County ends KPAL play

Kaua‘i Police Activities League sporting events will be put on hold indefinitely until the Kaua‘i County Council, Mayor Bryan Baptiste and the police department work out funding differences for the league.

The league is being held captive in a bureaucratic snafu that focuses on funding a Kaua‘i Police Department officer to run the league and separate funding for the continued operation of the league.

KPAL made the announcement after government officials gave verbal commitments to consider funding both requests.

But the man who has led the league for six years, Kaua‘i police officer Mark Ozaki, called on all sides to put aside political differences and get the program up and running for thousands of young participants.

Ozaki said he has had two sleepless nights since the league shut down, saying, “It hurts me that the kids cannot participate. This is for the kids.”

As of yesterday, 150 coaches of 40 flag football teams across the island have halted coaching activities, Ozaki said.

He said 1,000 kids will be immediately affected — 800 who have participated in flag football and cheerleading activities and 200 more who have participated in ju-jitsu and wrestling activities.

More kids will be affected if the controversy goes unresolved, he said. Over 500 athletes signed up for basketball practice in the past year, Ozaki said.

Parents have heard about the verbal commitments by government to resolve the problems and “I am sure they will hold them to it,” Ozaki said.

Some parents have voiced concerns over whether KPAL will reimburse them for temporarily shutting down league play.

Carolan Cardinez of Kapa‘a said she paid a $20 registration fee for each of her three sons — two 7-year-old twins and a 5-year-old brother — to join the flag football practice and competition, which runs from May to June.

The cost doesn’t include the $12 she paid for the team shirt she bought to wear when she accompanies her children to league play.

The amount of reimbursements, if they are given, could reach several thousands of dollars. KPAL officials were not immediately available to comment on the matter.

Cardinez said her sons were upset by the news of the league shutting down for now.

“They actually told me, ‘why,’ and said ‘I am going to punch somebody,’” Cardinez said.

Ozaki, a school resource officer at Kapa‘a High School, said he would work for free to get the program back on track.

“If my heart were not in it, I would have quit a long time ago,” he said.

KPAL board member Derek Kawakami said he feels the same way and wants to make things right. “The bottom line is that our obligation is to the youth of Kaua‘i,” he said. “It has always been.”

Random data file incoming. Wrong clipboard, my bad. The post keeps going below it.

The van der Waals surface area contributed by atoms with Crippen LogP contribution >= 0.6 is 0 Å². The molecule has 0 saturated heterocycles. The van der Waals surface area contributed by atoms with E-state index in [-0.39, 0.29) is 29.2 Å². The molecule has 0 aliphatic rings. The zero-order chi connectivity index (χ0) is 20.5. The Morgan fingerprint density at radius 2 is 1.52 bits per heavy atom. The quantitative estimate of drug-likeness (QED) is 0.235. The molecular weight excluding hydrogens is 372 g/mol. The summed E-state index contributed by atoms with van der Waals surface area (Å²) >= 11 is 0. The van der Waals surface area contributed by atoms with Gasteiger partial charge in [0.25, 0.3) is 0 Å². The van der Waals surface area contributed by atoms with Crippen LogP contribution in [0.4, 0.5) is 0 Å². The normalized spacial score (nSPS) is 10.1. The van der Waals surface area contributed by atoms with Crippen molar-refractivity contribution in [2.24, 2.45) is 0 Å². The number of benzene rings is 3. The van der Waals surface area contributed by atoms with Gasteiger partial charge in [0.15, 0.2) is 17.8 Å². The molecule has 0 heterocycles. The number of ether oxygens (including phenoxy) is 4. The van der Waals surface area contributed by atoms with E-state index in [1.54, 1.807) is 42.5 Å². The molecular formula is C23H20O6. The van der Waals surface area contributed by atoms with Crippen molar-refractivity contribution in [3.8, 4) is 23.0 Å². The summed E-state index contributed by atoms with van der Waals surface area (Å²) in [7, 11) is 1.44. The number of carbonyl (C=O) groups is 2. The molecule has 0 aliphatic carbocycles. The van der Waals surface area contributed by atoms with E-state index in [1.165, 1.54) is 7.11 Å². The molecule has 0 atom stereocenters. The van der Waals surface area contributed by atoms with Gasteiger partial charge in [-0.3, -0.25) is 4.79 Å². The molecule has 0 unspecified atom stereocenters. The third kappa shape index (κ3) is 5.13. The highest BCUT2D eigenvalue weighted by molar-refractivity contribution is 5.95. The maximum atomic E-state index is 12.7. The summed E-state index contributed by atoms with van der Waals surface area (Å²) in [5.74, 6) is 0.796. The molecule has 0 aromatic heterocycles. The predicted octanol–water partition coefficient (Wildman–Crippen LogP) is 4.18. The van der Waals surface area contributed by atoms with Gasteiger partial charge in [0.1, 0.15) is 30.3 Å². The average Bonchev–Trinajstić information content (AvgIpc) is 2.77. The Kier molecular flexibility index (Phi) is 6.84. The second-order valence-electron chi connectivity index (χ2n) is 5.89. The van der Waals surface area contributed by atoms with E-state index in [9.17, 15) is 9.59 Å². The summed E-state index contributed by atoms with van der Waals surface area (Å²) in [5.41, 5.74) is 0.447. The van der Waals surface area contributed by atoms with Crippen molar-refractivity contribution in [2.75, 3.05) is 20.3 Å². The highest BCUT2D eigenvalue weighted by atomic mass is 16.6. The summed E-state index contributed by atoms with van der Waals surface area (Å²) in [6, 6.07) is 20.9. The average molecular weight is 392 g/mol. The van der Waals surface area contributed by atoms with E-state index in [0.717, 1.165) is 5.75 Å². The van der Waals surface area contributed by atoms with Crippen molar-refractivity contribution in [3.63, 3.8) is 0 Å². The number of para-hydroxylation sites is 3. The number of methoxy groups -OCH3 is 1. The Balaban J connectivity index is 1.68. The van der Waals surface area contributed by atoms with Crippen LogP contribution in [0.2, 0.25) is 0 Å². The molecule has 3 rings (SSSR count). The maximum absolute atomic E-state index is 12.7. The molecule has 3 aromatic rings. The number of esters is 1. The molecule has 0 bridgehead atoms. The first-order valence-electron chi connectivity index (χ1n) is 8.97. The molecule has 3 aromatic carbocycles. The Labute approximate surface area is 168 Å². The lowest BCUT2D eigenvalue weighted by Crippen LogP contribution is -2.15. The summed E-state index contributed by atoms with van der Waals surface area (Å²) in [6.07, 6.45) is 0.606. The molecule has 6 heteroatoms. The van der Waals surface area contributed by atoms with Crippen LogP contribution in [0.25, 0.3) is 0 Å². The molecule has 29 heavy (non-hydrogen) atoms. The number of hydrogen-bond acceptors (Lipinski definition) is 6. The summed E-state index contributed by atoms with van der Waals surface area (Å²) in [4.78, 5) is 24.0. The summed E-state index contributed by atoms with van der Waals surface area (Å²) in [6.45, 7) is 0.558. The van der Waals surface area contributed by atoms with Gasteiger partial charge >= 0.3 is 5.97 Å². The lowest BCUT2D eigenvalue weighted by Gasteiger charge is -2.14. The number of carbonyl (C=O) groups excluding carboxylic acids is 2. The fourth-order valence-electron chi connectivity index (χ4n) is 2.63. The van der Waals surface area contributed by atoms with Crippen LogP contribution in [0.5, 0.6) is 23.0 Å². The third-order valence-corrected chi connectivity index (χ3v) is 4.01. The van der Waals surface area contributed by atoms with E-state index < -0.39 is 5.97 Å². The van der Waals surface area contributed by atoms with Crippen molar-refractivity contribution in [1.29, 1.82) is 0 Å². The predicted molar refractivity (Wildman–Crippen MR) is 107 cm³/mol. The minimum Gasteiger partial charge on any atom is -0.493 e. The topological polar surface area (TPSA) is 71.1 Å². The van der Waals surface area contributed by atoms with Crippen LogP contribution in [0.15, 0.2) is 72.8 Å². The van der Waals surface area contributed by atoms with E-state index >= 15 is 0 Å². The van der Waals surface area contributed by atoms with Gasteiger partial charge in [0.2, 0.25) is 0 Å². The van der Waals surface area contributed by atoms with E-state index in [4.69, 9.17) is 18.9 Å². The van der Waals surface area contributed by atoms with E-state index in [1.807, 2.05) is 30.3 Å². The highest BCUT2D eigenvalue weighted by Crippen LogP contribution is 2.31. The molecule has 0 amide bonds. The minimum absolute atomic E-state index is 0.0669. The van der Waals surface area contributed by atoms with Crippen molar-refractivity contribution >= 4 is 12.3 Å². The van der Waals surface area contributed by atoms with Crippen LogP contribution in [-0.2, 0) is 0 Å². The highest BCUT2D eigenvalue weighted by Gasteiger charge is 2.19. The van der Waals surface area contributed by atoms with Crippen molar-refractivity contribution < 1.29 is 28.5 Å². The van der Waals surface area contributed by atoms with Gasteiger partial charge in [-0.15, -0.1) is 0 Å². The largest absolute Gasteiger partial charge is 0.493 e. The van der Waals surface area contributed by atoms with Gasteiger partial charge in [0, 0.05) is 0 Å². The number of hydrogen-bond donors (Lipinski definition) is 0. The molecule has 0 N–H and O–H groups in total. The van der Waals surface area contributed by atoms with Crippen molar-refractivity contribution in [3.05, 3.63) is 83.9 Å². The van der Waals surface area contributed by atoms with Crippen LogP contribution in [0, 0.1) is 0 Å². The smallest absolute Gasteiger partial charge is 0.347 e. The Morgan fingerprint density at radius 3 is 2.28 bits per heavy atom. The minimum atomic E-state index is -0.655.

The program is aimed at helping the younger members of the island’s population to begin making right life choices and to stay away from crime.

Ozaki said he mostly volunteers his time, but has received some pay and overtime that was approved by the police department.

During a budget review session of the council’s Committee of the Whole this week at the historic County Building, council members Mel Rapozo and Shaylene Iseri-Carvalho voted to eliminate the funding — $39,072 — for the Kaua‘i Police Department position because the department has not filled it two years in a row, even though the county administration and the council support the concept of the job.

Rapozo said funding positions that go unfilled amount to needless waste of taxpayer’s money.

Money issues aside, both Rapozo and Iseri-Carvalho said they also are parents who coach youths and bring their own children to participate in community sporting events.

They said their stands on the issue will bring accountability to parents.

KPAL board member Kawakami said the legislators took the right tack with their actions.

In an e-mail yesterday, Kawakami said his organization is “attempting to work with the Kaua‘i Police Department’s administration on an agreement to continue our KPAL program.”

“The board recognizes that an effective police activities league requires the full support of our police administration,” Kawakami states.

Kawakami also states the organization wanted to thank the council for adding the KPAL officer position back into the county budget, and for its support.

Whether the council will reinstate the request has not been determined. Neither Rapozo nor Iseri-Carvalho returned calls yesterday.

Referring to separate funds to keep the program afloat, Kawakami also said KPAL wanted to extend a “warm mahalo to our Mayor Bryan Baptiste for supporting the program from its inception, and for finding the funds to continue the KPAL program.”

KPAL board president Mike Tresler said Wednesday he forgot to ask the county administration to request the council fund another $35,000 to maintain the program.

Tresler said he and Baptiste had assumed the funding request had been automatically put in the budget, as it had been in past years.

That wasn’t the case, and Tresler promised to follow up with corrective action to have the funding request put before the council.

But for now, KPAL activities are all canceled.


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